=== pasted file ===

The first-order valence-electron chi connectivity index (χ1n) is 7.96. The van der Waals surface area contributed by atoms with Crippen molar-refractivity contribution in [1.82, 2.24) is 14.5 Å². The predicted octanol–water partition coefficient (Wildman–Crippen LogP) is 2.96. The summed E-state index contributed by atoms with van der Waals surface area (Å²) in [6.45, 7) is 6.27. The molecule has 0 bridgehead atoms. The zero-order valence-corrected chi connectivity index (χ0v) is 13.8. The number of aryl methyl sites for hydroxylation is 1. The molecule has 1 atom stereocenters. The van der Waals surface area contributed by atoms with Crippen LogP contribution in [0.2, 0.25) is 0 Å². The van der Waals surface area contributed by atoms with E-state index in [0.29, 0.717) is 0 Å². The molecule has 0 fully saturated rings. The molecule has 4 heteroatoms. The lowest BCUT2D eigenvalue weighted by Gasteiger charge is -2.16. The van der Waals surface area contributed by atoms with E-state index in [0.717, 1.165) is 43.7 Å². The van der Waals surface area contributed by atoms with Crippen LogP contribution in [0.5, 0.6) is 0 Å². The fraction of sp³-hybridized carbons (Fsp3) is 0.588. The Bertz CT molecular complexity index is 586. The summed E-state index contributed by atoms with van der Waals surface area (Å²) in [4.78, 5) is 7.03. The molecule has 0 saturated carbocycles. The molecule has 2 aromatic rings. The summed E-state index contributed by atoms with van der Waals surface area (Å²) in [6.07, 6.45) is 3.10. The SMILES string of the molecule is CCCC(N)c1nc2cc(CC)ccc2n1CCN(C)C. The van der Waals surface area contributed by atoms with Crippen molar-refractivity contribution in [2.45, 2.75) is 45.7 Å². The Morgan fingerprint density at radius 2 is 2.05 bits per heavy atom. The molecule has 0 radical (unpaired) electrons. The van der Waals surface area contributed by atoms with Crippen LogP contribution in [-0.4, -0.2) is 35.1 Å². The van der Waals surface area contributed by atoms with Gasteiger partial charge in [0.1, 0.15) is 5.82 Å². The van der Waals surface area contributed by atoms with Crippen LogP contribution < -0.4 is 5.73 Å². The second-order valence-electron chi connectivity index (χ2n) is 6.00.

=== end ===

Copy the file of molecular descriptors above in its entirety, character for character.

The first-order valence-electron chi connectivity index (χ1n) is 7.96. The van der Waals surface area contributed by atoms with Crippen molar-refractivity contribution in [1.82, 2.24) is 14.5 Å². The predicted octanol–water partition coefficient (Wildman–Crippen LogP) is 2.96. The summed E-state index contributed by atoms with van der Waals surface area (Å²) in [6.45, 7) is 6.27. The molecule has 0 bridgehead atoms. The zero-order valence-corrected chi connectivity index (χ0v) is 13.8. The number of aryl methyl sites for hydroxylation is 1. The molecule has 1 atom stereocenters. The van der Waals surface area contributed by atoms with Crippen LogP contribution in [0.2, 0.25) is 0 Å². The van der Waals surface area contributed by atoms with E-state index in [0.29, 0.717) is 0 Å². The molecule has 0 fully saturated rings. The molecule has 4 heteroatoms. The lowest BCUT2D eigenvalue weighted by Gasteiger charge is -2.16. The van der Waals surface area contributed by atoms with E-state index in [0.717, 1.165) is 43.7 Å². The van der Waals surface area contributed by atoms with Crippen LogP contribution in [0.5, 0.6) is 0 Å². The fraction of sp³-hybridized carbons (Fsp3) is 0.588. The Bertz CT molecular complexity index is 586. The summed E-state index contributed by atoms with van der Waals surface area (Å²) in [4.78, 5) is 7.03. The molecule has 0 saturated carbocycles. The molecule has 2 aromatic rings. The summed E-state index contributed by atoms with van der Waals surface area (Å²) in [6.07, 6.45) is 3.10. The SMILES string of the molecule is CCCC(N)c1nc2cc(CC)ccc2n1CCN(C)C. The van der Waals surface area contributed by atoms with Crippen molar-refractivity contribution in [2.45, 2.75) is 45.7 Å². The Morgan fingerprint density at radius 2 is 2.05 bits per heavy atom. The molecule has 0 radical (unpaired) electrons. The van der Waals surface area contributed by atoms with Crippen LogP contribution in [-0.4, -0.2) is 35.1 Å². The van der Waals surface area contributed by atoms with Gasteiger partial charge in [0.1, 0.15) is 5.82 Å². The van der Waals surface area contributed by atoms with Crippen LogP contribution < -0.4 is 5.73 Å². The second-order valence-electron chi connectivity index (χ2n) is 6.00.